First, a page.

Pennsylvania iLottery Hits $21.6 Million in Sales, Rivals Complaints Lead To Marketing Changes

Posted on: July 9, 2018, 06:00h. 

Last updated on: July 10, 2018, 05:43h.

Pennsylvania’s brand new online lottery, the iLottery, reported sales of $21.6 million in its first 26 days from its launch on June 4, despite the best efforts of the land-based casino industry to sink it in the first few weeks.

Pennsylvania iLottery
It looks like a slot, and it shares the name and graphics of a popular online slot, but the Pennsylvania iLottery Foxin’ Wins game is not a slot, according to the state’s revenue secretary. (Image: Scientific Games)

Lottery Executive Director Drew Svitko told local media on Monday that 45,000 players had registered and the iLottery had paid out $18.7 million in prize money during the period, despite the initial roll out offering just 13 games, and no keno or scratch offs.

But going forward it will be forced to use different marketing tactics, after 13 of the state’s casino operators objected to the use of phrases such as “casino-style” and “slots-style” games in its advertising.

Pennsylvania Governor Tom Wolf signed off a massive gambling expansion bill last year, which — as well as authorizing the Pennsylvania Lottery to offer its services remotely — paved the way for the casino sector to roll out full-scale online casino gaming, poker and sports betting.

When is a Slot Not a Slot?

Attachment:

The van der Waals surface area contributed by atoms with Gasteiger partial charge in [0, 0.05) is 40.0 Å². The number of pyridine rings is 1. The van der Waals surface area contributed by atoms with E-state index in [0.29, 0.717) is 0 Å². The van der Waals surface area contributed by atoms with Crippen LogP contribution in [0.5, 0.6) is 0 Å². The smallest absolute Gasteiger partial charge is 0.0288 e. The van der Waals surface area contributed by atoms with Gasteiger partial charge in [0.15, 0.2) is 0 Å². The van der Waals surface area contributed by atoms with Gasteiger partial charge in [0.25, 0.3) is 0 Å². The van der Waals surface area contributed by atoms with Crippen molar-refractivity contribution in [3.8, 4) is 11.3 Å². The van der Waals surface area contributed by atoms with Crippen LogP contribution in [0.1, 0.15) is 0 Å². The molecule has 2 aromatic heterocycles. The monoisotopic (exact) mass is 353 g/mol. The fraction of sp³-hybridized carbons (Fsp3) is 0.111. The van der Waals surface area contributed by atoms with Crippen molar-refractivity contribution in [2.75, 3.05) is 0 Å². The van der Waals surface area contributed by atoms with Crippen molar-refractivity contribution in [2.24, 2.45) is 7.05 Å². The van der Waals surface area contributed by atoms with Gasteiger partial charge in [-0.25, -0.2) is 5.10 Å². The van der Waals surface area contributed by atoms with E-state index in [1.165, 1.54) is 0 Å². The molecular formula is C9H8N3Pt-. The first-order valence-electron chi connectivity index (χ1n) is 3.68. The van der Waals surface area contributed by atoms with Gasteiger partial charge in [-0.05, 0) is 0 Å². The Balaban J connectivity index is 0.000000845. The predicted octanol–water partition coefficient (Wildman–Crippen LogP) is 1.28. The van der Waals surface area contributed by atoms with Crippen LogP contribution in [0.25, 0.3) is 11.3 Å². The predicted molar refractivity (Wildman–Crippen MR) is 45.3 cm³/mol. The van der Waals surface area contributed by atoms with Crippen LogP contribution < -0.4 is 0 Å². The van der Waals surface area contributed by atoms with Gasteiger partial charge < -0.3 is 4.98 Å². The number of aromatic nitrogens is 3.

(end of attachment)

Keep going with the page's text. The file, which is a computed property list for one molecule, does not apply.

That’s expected to happen sometime later this year, but in the meantime the lottery snuck in there and Pennsylvania’s casinos believe its treading on its toes.

The state’s new gaming laws expressly forbid the Lottery from offering “games which simulate casino-style lottery games, specifically including roulette, poker, slot machines or black jack (sic).”

The lottery games are pseudo-slots, which do their best to ape the experience of slots while employing little of their mechanics. They are more akin to scratch-off games in the way they function — but they do look like slots.

For the casinos, it’s too close for comfort.

“Overall, the games essentially have the same backbone as a slot machine; an outcome that is determined by a random number generator with animated graphics and computer operations used to provide a visual depiction of that outcome,” Mark Stewart, a lawyer representing the casinos, wrote to State Revenue Secretary Daniel Hassel.

“In virtually every way imaginable, lottery’s iLottery program mimics a casino operation’s simulated casino-style games,” Stewart added.

Casinos: Shut Down the Online Lottery

The casinos were particularly peeved that the lottery games are available to any resident of Pennsylvania over 18, while no one under 21 is permitted to play the games offered in casinos.

Nor is the Pennsylvania Lottery required to pay the enormous 54 percent tax the state exacts on slots revenues. Stewart called for the state to pull the plug on the whole “unlawful” operation.

But in a letter dated June 29, Hassel responded that the offensive advertising had been generated by technology provider Scientific Games, which used its own graphics and language, and that this had been an oversight that was addressed immediately.

To the irritation of the casino sector, however, the state’s online lottery games have passed regulatory muster and will remain in their current form, he said.